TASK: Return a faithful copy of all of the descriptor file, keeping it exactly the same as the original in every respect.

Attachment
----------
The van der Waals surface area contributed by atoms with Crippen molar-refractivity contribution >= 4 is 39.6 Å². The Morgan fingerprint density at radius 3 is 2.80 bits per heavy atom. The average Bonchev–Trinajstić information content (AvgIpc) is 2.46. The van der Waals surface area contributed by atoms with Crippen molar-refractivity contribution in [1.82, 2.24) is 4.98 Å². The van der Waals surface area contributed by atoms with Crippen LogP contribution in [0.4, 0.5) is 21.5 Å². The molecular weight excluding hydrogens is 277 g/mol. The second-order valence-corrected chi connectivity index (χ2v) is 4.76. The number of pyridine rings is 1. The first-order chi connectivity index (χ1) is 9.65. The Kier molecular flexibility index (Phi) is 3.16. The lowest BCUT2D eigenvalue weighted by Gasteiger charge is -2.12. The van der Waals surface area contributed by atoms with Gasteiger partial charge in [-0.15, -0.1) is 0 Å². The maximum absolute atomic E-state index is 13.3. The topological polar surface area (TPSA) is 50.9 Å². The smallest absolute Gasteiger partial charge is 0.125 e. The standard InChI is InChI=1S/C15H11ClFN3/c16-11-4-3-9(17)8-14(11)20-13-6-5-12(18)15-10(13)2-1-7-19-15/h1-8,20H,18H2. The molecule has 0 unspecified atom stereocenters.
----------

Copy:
The van der Waals surface area contributed by atoms with Crippen molar-refractivity contribution >= 4 is 39.6 Å². The Morgan fingerprint density at radius 3 is 2.80 bits per heavy atom. The average Bonchev–Trinajstić information content (AvgIpc) is 2.46. The van der Waals surface area contributed by atoms with Crippen molar-refractivity contribution in [1.82, 2.24) is 4.98 Å². The van der Waals surface area contributed by atoms with Crippen LogP contribution in [0.4, 0.5) is 21.5 Å². The molecular weight excluding hydrogens is 277 g/mol. The second-order valence-corrected chi connectivity index (χ2v) is 4.76. The number of pyridine rings is 1. The first-order chi connectivity index (χ1) is 9.65. The Kier molecular flexibility index (Phi) is 3.16. The lowest BCUT2D eigenvalue weighted by Gasteiger charge is -2.12. The van der Waals surface area contributed by atoms with Gasteiger partial charge in [-0.15, -0.1) is 0 Å². The maximum absolute atomic E-state index is 13.3. The topological polar surface area (TPSA) is 50.9 Å². The smallest absolute Gasteiger partial charge is 0.125 e. The standard InChI is InChI=1S/C15H11ClFN3/c16-11-4-3-9(17)8-14(11)20-13-6-5-12(18)15-10(13)2-1-7-19-15/h1-8,20H,18H2. The molecule has 0 unspecified atom stereocenters.